Maryna holds the BA, LLB, LLM degrees and is a Director at the Cape Town branch of STBB. She is an admitted Attorney, Notary Public, Conveyancer and Insolvency Practitioner with many years of experience in the fields of property law, conveyancing and the laws relating to corporate compliance (especially in respect of the FICA and POPIA laws). Up until 2018 she was also head of the firm’s national marketing portfolio. She is a seasoned public speaker and presenter, both in person and online. She prepares text for the majority of STBB’s internal and external publications and is editor and co-writer for two pivotal publications in the South African real estate industry – the ABC of Conveyancing (JUTA) and Delport’s South African Property Law and Practice (JUTA).

Property Law Update | Issue 13 – 2019


Kretzmann v Kretzmann and Another (2644/2018) [2019] ZAECPEHC 54 (27 August 2019)

In 2017 the Constitutional Court declared that a pre-emptive right to purchase property need not be reduced to writing in order to be valid. This was because a right of pre-emption gives the holder thereof no right to claim transfer of land; it merely gives him a right to enter into an agreement of sale with the grantor, should the latter wish to sell. When such an agreement is completed then – and not before – will he have a right to claim transfer of land, and that it is the agreement which must be in writing. Could the same be said of an option to purchase? The Judgment can be viewed here.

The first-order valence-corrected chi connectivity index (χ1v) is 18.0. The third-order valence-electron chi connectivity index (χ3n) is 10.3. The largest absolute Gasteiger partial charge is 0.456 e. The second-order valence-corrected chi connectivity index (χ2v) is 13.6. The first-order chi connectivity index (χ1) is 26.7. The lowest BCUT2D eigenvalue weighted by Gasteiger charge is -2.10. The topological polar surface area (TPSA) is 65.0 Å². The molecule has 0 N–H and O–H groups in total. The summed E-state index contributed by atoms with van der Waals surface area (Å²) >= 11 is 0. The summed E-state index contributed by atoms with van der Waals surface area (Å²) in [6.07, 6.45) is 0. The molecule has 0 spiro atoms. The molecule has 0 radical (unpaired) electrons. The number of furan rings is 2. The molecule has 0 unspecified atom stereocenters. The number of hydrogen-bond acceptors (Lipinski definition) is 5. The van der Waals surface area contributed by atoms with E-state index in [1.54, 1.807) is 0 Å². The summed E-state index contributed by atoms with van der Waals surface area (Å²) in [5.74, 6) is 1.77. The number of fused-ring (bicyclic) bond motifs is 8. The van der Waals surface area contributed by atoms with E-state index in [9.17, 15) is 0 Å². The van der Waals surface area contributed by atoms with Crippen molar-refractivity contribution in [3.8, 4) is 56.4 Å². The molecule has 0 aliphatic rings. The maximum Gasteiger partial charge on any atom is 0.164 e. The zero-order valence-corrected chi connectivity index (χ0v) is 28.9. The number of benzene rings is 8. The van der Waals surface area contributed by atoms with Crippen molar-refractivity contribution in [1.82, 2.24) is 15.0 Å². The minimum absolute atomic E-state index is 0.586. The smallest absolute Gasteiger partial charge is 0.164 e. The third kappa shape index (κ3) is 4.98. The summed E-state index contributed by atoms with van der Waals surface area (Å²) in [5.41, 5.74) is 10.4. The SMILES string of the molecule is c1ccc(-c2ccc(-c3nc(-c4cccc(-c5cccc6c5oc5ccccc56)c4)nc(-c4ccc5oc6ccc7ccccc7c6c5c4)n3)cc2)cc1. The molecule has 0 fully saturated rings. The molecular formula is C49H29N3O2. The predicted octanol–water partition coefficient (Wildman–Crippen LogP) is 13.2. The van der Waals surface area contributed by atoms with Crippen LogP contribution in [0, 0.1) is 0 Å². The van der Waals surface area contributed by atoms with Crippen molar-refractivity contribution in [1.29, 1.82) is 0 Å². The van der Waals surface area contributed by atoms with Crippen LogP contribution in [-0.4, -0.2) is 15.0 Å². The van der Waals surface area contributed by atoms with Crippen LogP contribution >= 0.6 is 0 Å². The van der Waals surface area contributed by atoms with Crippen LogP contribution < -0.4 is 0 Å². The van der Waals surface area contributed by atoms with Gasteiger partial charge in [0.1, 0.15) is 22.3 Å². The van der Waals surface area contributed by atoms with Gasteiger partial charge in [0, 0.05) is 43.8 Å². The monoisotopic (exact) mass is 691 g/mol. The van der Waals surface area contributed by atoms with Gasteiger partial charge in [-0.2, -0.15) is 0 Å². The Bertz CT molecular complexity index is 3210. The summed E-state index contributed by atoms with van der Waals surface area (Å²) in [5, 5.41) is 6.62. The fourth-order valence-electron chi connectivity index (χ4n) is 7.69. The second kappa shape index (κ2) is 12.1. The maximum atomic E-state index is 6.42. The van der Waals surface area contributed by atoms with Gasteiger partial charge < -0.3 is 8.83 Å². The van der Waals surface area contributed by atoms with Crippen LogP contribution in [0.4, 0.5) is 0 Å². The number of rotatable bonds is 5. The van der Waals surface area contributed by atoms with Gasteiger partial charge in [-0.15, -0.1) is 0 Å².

The Judgment
Summary of the Judgment


Uniting Presbyterian Church in SA and Another v Reformed Presbyterian Church in Southern Africa and Others (1438/2018) [2019] ZASCA 129 (30 September 2019)

A church breakaway group bought a property from the City of Cape Town at a time when the latter was led to believe that the purchaser belonged to an existing congregation. The Court here annulled the agreement of sale as well as the subsequent transfer, holding that the conduct of the purchaser caused a material mistake (error in persona) and rendered the sale agreement null and void. The judgment is a valuable read, especially for illustrating that apart from an ostensibly valid sale agreement, there was no ‘real agreement’ or consensus to pass transfer and that this resulted in annulling registration of transfer.

The Judgment
Summary of the Judgment

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